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Abington School Board Approves Budget, No Tax Hike

Superintendent: 'I think we accomplished the [school board's] goals'

 

The Abington School Board last night approved the district’s 2012-13 budget; there will be no tax increase.

The board unanimously passed the $133.47 million budget; the budget is up 4.55 percent over the 2011-12 installment, but the millage rate stays at 27.80.

That means a home assessed at $141,000 will pay $3,920 annually. And, if you register with the state as a homestead, you’ll see a flat reduction of your tax bill to the tune of $205 — regardless of the assessed value of your home.

“There have been no cuts in programming, no pay-to-play, no decreases in any way — frankly, there have been some increases — all while having a 0 percent increase for the third year in a row,” Abington School District Superintendent Amy Sichel said. “So we think we accomplished the [school board’s] goals and we are very comfortable in moving forward to July 1.”

The school district could have raised taxes by 1.7 percent, according to the Pennsylvania Department of Education’s Act 1 index.

In the last five years, school district tax increases have been under 2 percent, according to Abington School District Business Administrator Chris Lionetti.

There were slight adjustments to the state and federal contribution figures in the final budget compared to the proposed final budget.

And the biggest budget item increase year-to-year is the amount the school district will pay into the Public School Employees’ Retirement System (PSERS). That figure is up 24 percent over the 2011-12 budget (or $3.18 million) to about $16.52 million. The state pays for about half of the district’s mandated benefits, which explains the increase in state funding — it’s up about $1.49 million over last year’s budget (bringing the total to about $17.81 million), Lionetti explained.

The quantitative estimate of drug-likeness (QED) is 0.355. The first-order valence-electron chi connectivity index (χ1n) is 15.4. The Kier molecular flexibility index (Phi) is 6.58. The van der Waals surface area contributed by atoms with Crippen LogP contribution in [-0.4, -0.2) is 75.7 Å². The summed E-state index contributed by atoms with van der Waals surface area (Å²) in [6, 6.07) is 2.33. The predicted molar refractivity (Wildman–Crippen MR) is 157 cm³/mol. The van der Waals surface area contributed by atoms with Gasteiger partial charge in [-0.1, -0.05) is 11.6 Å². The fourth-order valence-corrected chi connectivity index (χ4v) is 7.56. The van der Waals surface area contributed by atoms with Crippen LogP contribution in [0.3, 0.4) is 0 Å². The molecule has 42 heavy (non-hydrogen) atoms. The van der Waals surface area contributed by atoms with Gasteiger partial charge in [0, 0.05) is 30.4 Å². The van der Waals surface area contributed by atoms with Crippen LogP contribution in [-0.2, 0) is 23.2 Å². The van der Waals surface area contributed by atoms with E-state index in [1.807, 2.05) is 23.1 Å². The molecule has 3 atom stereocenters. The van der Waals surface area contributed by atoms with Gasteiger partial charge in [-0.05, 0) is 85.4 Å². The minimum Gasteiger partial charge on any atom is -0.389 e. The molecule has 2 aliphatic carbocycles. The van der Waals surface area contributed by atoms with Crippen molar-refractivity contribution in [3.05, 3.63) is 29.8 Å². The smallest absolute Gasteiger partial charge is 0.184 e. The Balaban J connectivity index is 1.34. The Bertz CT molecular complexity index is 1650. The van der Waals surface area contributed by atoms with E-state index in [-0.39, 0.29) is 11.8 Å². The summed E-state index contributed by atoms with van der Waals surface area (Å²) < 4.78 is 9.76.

About $10.17 million in allocated fund balance will cover the expense-revenue gap; that figure is down slightly compared to the proposed final budget’s figure of $10.27 million. However, the $10.17 million figure is $4.58 million more than the allocated fund balance for the 2011-12 budget. 

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Of note: The district gets about 70 percent of its $133.47 million budget (about $94 million) from local real estate taxes; salaries are up just 2.58 percent, or up $1.89 million, to $75.23 million; mandated benefits are up a relatively small $600,000 over last year to $12.98 million; and school board members Barry Stupine and Susan Arnhold were not at the meeting.

Victor B. Krievins June 27, 2012 at 10:44 AM
Certain jobs can be out sourced to the private sector for cost savings. Why is this not happening?
Joseph Finnick June 27, 2012 at 01:34 PM
As a teacher, not to start an argument, I am really just interested in which jobs you think should be outsourced to the private sector to make things cheaper.
Victor B. Krievins June 27, 2012 at 02:17 PM
Mr. Finnick, It would be worth a check to see what the Janitor is paid. You will be surprised and shocked. It could be provided to a private cleaning service for less money. It was already done in New Jersey. Benefits would not need to be paid and overtime would to be paid.This is only one example. It would also provide work for the private sector which we are incorrectly be told is "Fine". Private Business looks for ways to cut costs and so should any school district. It certainly would not sacrifice the quality of education which are students are obtaining. It is certainly worth a consideration.